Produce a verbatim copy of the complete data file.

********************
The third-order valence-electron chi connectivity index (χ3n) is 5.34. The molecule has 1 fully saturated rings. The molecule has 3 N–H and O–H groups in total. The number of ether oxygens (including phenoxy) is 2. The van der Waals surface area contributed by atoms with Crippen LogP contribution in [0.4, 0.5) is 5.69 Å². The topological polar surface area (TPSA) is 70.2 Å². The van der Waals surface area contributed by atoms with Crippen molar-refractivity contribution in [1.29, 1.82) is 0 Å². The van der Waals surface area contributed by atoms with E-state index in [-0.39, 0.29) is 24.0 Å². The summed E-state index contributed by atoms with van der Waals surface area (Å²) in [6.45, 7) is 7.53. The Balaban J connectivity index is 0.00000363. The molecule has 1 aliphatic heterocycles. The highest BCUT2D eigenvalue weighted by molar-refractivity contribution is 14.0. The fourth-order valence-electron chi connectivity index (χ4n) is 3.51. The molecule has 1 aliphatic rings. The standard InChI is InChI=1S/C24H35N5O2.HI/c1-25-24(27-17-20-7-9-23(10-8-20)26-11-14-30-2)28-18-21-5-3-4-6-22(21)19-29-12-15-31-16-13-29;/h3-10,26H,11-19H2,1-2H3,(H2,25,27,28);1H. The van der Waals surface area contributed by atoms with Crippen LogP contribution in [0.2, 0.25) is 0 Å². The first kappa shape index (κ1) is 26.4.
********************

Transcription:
The third-order valence-electron chi connectivity index (χ3n) is 5.34. The molecule has 1 fully saturated rings. The molecule has 3 N–H and O–H groups in total. The number of ether oxygens (including phenoxy) is 2. The van der Waals surface area contributed by atoms with Crippen LogP contribution in [0.4, 0.5) is 5.69 Å². The topological polar surface area (TPSA) is 70.2 Å². The van der Waals surface area contributed by atoms with Crippen molar-refractivity contribution in [1.29, 1.82) is 0 Å². The van der Waals surface area contributed by atoms with E-state index in [-0.39, 0.29) is 24.0 Å². The summed E-state index contributed by atoms with van der Waals surface area (Å²) in [6.45, 7) is 7.53. The Balaban J connectivity index is 0.00000363. The molecule has 1 aliphatic heterocycles. The highest BCUT2D eigenvalue weighted by molar-refractivity contribution is 14.0. The fourth-order valence-electron chi connectivity index (χ4n) is 3.51. The molecule has 1 aliphatic rings. The standard InChI is InChI=1S/C24H35N5O2.HI/c1-25-24(27-17-20-7-9-23(10-8-20)26-11-14-30-2)28-18-21-5-3-4-6-22(21)19-29-12-15-31-16-13-29;/h3-10,26H,11-19H2,1-2H3,(H2,25,27,28);1H. The van der Waals surface area contributed by atoms with Crippen LogP contribution in [0.2, 0.25) is 0 Å². The first kappa shape index (κ1) is 26.4.